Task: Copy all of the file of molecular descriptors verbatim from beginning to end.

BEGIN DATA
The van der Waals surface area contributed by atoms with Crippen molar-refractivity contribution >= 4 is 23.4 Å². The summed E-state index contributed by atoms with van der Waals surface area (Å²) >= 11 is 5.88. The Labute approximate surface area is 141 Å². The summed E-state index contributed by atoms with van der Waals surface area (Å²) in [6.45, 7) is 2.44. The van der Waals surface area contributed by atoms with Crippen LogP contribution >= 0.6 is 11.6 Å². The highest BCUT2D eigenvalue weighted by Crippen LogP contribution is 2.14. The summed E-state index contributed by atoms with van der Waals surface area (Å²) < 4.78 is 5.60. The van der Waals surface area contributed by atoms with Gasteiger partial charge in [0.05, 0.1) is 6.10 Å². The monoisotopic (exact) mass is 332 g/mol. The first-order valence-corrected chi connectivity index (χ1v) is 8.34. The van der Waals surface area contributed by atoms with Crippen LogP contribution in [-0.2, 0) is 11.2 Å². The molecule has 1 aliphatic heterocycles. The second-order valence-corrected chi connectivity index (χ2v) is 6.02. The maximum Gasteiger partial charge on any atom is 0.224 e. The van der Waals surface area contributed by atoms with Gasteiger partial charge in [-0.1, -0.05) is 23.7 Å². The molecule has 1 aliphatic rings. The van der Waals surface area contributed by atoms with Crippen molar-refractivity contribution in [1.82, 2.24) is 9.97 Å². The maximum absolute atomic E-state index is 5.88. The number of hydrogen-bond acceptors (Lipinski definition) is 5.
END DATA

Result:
The van der Waals surface area contributed by atoms with Crippen molar-refractivity contribution >= 4 is 23.4 Å². The summed E-state index contributed by atoms with van der Waals surface area (Å²) >= 11 is 5.88. The Labute approximate surface area is 141 Å². The summed E-state index contributed by atoms with van der Waals surface area (Å²) in [6.45, 7) is 2.44. The van der Waals surface area contributed by atoms with Crippen LogP contribution >= 0.6 is 11.6 Å². The highest BCUT2D eigenvalue weighted by Crippen LogP contribution is 2.14. The summed E-state index contributed by atoms with van der Waals surface area (Å²) < 4.78 is 5.60. The van der Waals surface area contributed by atoms with Gasteiger partial charge in [0.05, 0.1) is 6.10 Å². The monoisotopic (exact) mass is 332 g/mol. The first-order valence-corrected chi connectivity index (χ1v) is 8.34. The van der Waals surface area contributed by atoms with Crippen LogP contribution in [-0.2, 0) is 11.2 Å². The molecule has 1 aliphatic heterocycles. The second-order valence-corrected chi connectivity index (χ2v) is 6.02. The maximum Gasteiger partial charge on any atom is 0.224 e. The van der Waals surface area contributed by atoms with Gasteiger partial charge in [-0.1, -0.05) is 23.7 Å². The molecule has 1 aliphatic rings. The van der Waals surface area contributed by atoms with Crippen molar-refractivity contribution in [1.82, 2.24) is 9.97 Å². The maximum absolute atomic E-state index is 5.88. The number of hydrogen-bond acceptors (Lipinski definition) is 5.